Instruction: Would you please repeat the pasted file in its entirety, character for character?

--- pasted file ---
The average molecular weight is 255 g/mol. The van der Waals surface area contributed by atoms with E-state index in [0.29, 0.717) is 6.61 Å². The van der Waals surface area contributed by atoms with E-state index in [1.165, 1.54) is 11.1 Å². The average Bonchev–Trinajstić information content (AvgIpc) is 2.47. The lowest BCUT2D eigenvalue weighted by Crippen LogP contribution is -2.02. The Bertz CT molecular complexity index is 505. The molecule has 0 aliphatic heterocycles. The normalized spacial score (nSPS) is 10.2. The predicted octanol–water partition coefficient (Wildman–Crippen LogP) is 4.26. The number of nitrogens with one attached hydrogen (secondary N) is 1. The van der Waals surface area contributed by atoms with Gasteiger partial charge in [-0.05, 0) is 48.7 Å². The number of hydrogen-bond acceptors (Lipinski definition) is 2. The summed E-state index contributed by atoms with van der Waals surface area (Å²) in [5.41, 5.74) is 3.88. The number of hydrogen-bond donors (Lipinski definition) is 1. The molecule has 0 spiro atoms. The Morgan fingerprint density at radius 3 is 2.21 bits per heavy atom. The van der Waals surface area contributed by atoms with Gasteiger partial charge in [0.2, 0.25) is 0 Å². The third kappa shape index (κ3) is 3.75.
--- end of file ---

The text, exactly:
The average molecular weight is 255 g/mol. The van der Waals surface area contributed by atoms with E-state index in [0.29, 0.717) is 6.61 Å². The van der Waals surface area contributed by atoms with E-state index in [1.165, 1.54) is 11.1 Å². The average Bonchev–Trinajstić information content (AvgIpc) is 2.47. The lowest BCUT2D eigenvalue weighted by Crippen LogP contribution is -2.02. The Bertz CT molecular complexity index is 505. The molecule has 0 aliphatic heterocycles. The normalized spacial score (nSPS) is 10.2. The predicted octanol–water partition coefficient (Wildman–Crippen LogP) is 4.26. The number of nitrogens with one attached hydrogen (secondary N) is 1. The van der Waals surface area contributed by atoms with Gasteiger partial charge in [-0.05, 0) is 48.7 Å². The number of hydrogen-bond acceptors (Lipinski definition) is 2. The summed E-state index contributed by atoms with van der Waals surface area (Å²) in [5.41, 5.74) is 3.88. The number of hydrogen-bond donors (Lipinski definition) is 1. The molecule has 0 spiro atoms. The Morgan fingerprint density at radius 3 is 2.21 bits per heavy atom. The van der Waals surface area contributed by atoms with Gasteiger partial charge in [0.2, 0.25) is 0 Å². The third kappa shape index (κ3) is 3.75.